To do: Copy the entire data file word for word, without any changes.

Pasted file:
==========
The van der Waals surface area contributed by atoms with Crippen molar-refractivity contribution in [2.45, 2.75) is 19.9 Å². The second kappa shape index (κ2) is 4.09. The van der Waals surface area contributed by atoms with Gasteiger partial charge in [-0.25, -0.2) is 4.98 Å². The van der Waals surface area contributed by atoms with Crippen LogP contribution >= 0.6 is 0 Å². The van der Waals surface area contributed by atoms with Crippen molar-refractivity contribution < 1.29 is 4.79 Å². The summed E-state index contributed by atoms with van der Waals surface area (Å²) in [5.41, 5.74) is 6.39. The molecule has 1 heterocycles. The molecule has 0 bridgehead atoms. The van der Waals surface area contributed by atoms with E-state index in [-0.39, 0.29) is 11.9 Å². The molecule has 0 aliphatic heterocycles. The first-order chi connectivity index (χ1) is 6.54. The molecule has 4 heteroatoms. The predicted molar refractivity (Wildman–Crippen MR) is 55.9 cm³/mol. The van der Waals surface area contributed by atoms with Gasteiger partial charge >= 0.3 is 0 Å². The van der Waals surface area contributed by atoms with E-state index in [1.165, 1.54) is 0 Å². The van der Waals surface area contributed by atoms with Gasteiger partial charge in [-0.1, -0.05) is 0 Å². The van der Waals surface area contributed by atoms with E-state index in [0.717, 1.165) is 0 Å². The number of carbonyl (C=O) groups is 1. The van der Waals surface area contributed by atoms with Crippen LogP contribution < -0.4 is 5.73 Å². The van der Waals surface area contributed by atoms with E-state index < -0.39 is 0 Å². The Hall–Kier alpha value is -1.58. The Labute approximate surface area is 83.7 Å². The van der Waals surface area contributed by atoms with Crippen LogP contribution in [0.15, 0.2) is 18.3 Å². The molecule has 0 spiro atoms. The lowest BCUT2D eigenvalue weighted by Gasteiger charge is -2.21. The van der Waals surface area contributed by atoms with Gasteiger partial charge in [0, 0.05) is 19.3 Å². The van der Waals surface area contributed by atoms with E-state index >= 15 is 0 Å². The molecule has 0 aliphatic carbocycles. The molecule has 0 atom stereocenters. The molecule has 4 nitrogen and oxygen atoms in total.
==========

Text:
The van der Waals surface area contributed by atoms with Crippen molar-refractivity contribution in [2.45, 2.75) is 19.9 Å². The second kappa shape index (κ2) is 4.09. The van der Waals surface area contributed by atoms with Gasteiger partial charge in [-0.25, -0.2) is 4.98 Å². The van der Waals surface area contributed by atoms with Crippen LogP contribution >= 0.6 is 0 Å². The van der Waals surface area contributed by atoms with Crippen molar-refractivity contribution < 1.29 is 4.79 Å². The summed E-state index contributed by atoms with van der Waals surface area (Å²) in [5.41, 5.74) is 6.39. The molecule has 1 heterocycles. The molecule has 0 bridgehead atoms. The van der Waals surface area contributed by atoms with E-state index in [-0.39, 0.29) is 11.9 Å². The molecule has 0 aliphatic heterocycles. The first-order chi connectivity index (χ1) is 6.54. The molecule has 4 heteroatoms. The predicted molar refractivity (Wildman–Crippen MR) is 55.9 cm³/mol. The van der Waals surface area contributed by atoms with Gasteiger partial charge >= 0.3 is 0 Å². The van der Waals surface area contributed by atoms with E-state index in [1.165, 1.54) is 0 Å². The van der Waals surface area contributed by atoms with Gasteiger partial charge in [-0.1, -0.05) is 0 Å². The van der Waals surface area contributed by atoms with E-state index in [0.717, 1.165) is 0 Å². The number of carbonyl (C=O) groups is 1. The van der Waals surface area contributed by atoms with Crippen LogP contribution < -0.4 is 5.73 Å². The van der Waals surface area contributed by atoms with E-state index < -0.39 is 0 Å². The Hall–Kier alpha value is -1.58. The Labute approximate surface area is 83.7 Å². The van der Waals surface area contributed by atoms with Crippen LogP contribution in [0.15, 0.2) is 18.3 Å². The molecule has 0 spiro atoms. The lowest BCUT2D eigenvalue weighted by Gasteiger charge is -2.21. The van der Waals surface area contributed by atoms with Gasteiger partial charge in [0, 0.05) is 19.3 Å². The van der Waals surface area contributed by atoms with E-state index >= 15 is 0 Å². The molecule has 0 aliphatic carbocycles. The molecule has 0 atom stereocenters. The molecule has 4 nitrogen and oxygen atoms in total.